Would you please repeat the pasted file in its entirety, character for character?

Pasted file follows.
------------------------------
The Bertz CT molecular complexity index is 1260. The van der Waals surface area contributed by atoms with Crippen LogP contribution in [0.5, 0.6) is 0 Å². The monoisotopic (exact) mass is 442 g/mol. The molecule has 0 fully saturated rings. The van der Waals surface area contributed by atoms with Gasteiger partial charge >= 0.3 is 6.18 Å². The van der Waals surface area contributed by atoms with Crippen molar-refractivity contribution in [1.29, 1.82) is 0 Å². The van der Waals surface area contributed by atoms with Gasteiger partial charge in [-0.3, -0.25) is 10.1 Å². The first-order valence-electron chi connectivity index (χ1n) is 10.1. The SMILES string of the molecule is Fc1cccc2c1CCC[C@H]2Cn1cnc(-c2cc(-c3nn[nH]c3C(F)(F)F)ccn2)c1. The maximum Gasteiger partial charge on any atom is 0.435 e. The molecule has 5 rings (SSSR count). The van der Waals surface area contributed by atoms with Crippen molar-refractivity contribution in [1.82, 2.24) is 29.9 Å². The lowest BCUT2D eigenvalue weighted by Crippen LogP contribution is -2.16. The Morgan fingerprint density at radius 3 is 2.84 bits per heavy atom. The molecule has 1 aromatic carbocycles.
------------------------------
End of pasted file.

The Bertz CT molecular complexity index is 1260. The van der Waals surface area contributed by atoms with Crippen LogP contribution in [0.5, 0.6) is 0 Å². The monoisotopic (exact) mass is 442 g/mol. The molecule has 0 fully saturated rings. The van der Waals surface area contributed by atoms with Gasteiger partial charge >= 0.3 is 6.18 Å². The van der Waals surface area contributed by atoms with Crippen molar-refractivity contribution in [1.29, 1.82) is 0 Å². The van der Waals surface area contributed by atoms with Gasteiger partial charge in [-0.3, -0.25) is 10.1 Å². The first-order valence-electron chi connectivity index (χ1n) is 10.1. The SMILES string of the molecule is Fc1cccc2c1CCC[C@H]2Cn1cnc(-c2cc(-c3nn[nH]c3C(F)(F)F)ccn2)c1. The maximum Gasteiger partial charge on any atom is 0.435 e. The molecule has 5 rings (SSSR count). The van der Waals surface area contributed by atoms with Crippen molar-refractivity contribution in [1.82, 2.24) is 29.9 Å². The lowest BCUT2D eigenvalue weighted by Crippen LogP contribution is -2.16. The Morgan fingerprint density at radius 3 is 2.84 bits per heavy atom. The molecule has 1 aromatic carbocycles.